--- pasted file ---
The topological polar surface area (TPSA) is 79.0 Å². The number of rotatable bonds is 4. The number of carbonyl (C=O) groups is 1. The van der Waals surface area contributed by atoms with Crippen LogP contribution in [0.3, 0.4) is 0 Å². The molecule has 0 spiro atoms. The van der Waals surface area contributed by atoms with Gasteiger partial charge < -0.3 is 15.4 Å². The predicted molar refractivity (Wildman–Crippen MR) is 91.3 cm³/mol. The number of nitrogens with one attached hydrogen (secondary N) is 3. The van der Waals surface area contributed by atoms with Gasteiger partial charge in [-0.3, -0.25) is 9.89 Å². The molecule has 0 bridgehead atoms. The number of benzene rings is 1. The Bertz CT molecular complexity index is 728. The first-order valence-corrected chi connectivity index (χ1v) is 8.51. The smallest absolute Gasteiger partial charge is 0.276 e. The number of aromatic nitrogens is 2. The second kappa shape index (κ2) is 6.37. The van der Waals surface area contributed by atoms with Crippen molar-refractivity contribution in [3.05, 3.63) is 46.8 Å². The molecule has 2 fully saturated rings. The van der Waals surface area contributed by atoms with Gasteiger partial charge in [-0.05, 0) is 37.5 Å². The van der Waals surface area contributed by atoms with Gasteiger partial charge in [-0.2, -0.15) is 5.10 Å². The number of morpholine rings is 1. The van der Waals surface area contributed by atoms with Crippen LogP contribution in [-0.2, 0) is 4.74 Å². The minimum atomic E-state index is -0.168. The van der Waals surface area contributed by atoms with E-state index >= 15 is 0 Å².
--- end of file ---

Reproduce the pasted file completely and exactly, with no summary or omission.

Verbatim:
The topological polar surface area (TPSA) is 79.0 Å². The number of rotatable bonds is 4. The number of carbonyl (C=O) groups is 1. The van der Waals surface area contributed by atoms with Crippen LogP contribution in [0.3, 0.4) is 0 Å². The molecule has 0 spiro atoms. The van der Waals surface area contributed by atoms with Gasteiger partial charge < -0.3 is 15.4 Å². The predicted molar refractivity (Wildman–Crippen MR) is 91.3 cm³/mol. The number of nitrogens with one attached hydrogen (secondary N) is 3. The van der Waals surface area contributed by atoms with Gasteiger partial charge in [-0.3, -0.25) is 9.89 Å². The molecule has 0 bridgehead atoms. The number of benzene rings is 1. The Bertz CT molecular complexity index is 728. The first-order valence-corrected chi connectivity index (χ1v) is 8.51. The smallest absolute Gasteiger partial charge is 0.276 e. The number of aromatic nitrogens is 2. The second kappa shape index (κ2) is 6.37. The van der Waals surface area contributed by atoms with Crippen molar-refractivity contribution in [3.05, 3.63) is 46.8 Å². The molecule has 2 fully saturated rings. The van der Waals surface area contributed by atoms with Gasteiger partial charge in [-0.05, 0) is 37.5 Å². The van der Waals surface area contributed by atoms with Gasteiger partial charge in [-0.2, -0.15) is 5.10 Å². The number of morpholine rings is 1. The van der Waals surface area contributed by atoms with Crippen LogP contribution in [-0.2, 0) is 4.74 Å². The minimum atomic E-state index is -0.168. The van der Waals surface area contributed by atoms with E-state index >= 15 is 0 Å².